Labeled H.R. 2471, the 2,741-page, $1.5 trillion package includes all 12 of the standard annual appropriations bills, providing $730 billion for nondefense programs, a $46 billion (6.7 percent) jump from FY 2021, and $782 billion for defense programs, a $42 billion (5.6 percent) boost. (The bill also includes $13.6 billion to address the ongoing crisis in Ukraine.)

The House also approved, by voice vote, a stopgap bill to extend government funding to March 15 to give the Senate time to review the omnibus bill and send it to the president’s desk for his signature. At this writing, funding for the federal government runs out tomorrow.

ANS to DOE: HALEU availability program needed ASAP

February 18, 2022, 9:30AMNuclear News

The American Nuclear Society is urging the Department of Energy to accelerate the development of an availability program for high-assay low-enriched uranium (HALEU).

In a letter sent to the DOE earlier this week, ANS President Steven Nesbit and Executive Director and Chief Executive Officer Craig Piercy state that HALEU availability is critical to the continued development of advanced nuclear technologies.

Huff nominated to fill role of assistant secretary of energy for DOE-NE

January 19, 2022, 12:00PMNuclear News


Kathryn “Katy” Huff, who is currently serving as the Department of Energy's principal deputy assistant secretary of nuclear energy, has been nominated by President Joe Biden to head the DOE’s Office of Nuclear Energy as assistant secretary of energy. The role has been vacant since Rita Baranwal announced she was leaving the position on January 8, 2021.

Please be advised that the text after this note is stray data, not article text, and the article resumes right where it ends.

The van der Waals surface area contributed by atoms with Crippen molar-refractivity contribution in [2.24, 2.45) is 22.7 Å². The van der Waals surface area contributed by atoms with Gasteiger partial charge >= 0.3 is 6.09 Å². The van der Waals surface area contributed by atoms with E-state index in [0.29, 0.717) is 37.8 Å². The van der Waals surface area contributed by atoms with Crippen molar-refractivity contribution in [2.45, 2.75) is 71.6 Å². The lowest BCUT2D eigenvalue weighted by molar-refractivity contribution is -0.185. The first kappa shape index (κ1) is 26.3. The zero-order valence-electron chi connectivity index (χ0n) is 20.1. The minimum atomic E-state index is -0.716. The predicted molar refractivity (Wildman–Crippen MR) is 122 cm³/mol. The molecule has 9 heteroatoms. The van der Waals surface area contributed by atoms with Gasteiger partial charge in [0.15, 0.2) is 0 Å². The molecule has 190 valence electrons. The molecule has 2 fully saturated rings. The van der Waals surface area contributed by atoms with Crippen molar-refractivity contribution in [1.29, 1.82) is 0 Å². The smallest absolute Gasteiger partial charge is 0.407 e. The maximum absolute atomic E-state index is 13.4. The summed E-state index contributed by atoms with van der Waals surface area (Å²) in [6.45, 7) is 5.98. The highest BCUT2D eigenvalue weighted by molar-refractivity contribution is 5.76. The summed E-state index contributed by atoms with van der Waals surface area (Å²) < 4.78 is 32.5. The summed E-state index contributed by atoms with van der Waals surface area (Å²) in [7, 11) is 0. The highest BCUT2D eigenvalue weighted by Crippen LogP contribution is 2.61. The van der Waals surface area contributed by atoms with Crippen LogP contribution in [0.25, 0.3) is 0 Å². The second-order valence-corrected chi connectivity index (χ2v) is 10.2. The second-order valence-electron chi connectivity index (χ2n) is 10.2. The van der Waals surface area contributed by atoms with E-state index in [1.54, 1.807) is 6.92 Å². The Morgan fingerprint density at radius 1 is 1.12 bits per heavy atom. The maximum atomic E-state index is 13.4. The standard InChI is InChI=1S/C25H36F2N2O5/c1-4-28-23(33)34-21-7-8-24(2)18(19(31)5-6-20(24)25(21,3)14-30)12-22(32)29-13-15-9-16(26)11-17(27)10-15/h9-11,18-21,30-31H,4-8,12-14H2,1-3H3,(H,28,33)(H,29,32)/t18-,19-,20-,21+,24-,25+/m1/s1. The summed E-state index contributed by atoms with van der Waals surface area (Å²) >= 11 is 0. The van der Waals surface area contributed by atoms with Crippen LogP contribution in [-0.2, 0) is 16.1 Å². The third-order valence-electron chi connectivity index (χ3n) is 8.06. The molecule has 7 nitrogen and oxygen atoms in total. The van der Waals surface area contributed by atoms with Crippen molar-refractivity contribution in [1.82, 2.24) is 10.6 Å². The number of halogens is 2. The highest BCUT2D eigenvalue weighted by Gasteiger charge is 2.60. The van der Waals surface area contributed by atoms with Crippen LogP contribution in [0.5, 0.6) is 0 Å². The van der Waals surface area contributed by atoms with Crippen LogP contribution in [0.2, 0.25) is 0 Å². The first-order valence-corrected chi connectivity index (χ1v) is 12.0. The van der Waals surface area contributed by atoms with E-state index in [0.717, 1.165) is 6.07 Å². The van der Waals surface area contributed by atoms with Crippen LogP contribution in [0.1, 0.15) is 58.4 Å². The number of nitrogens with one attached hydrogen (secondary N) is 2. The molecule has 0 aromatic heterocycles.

Sustained commitment: Since Huff was named principal deputy assistant secretary of nuclear energy in May 2021, she has also served as acting assistant secretary of energy for nuclear energy.

Huff is on unpaid leave from her role as associate professor in the Department of Nuclear, Plasma, and Radiological Engineering at the University of Illinois at Urbana-Champaign, where she led the Advanced Reactors and Fuel Cycles Research Group. Huff was also a Blue Waters assistant professor with the National Center for Supercomputing Applications. Prior to joining the NPRE faculty at UIUC, Huff was a postdoctoral fellow in the National Nuclear Security Administration’s Nuclear Science and Security Consortium and the Berkeley Institute for Data Science at the University of California–Berkeley. Huff received her Ph.D. in nuclear engineering from the University of Wisconsin–Madison in 2013, and her undergraduate degree in physics from the University of Chicago.

American Nuclear Society statement on Katy Huff being nominated as DOE nuclear energy chief

January 19, 2022, 11:39AMPress Releases


Washington, D.C.— Today, President Joe Biden nominated Kathryn Huff as the Assistant Secretary of Energy at the U.S. Department of Energy's Office of Nuclear Energy. The following statement can be attributed to the American Nuclear Society:

Former NRC chairman joins Southern Company board

October 21, 2021, 9:30AMNuclear News


Kristine Svinicki, former chairman of the Nuclear Regulatory Commission, has joined the board of directors of Southern Company. Southern announced her election as an independent director on Monday. She joins the board’s Business Security and Resiliency Committee, as well as its Operations, Environmental, and Safety Committee.

“As the longest-serving member in the history of the U.S. Nuclear Regulatory Commission, Kristine brings to Southern Company a wealth of experience advising energy policy at the federal and state levels,” said Southern chairman, president, and chief executive officer Tom Fanning. “Kristine’s knowledge of and expertise in nuclear technologies will be invaluable as we pursue the full range of energy resources. Moreover, Kristine’s insight into the energy challenges of tomorrow places Southern Company in a prime position to serve customers, communities, employees, and stockholders well into the future.”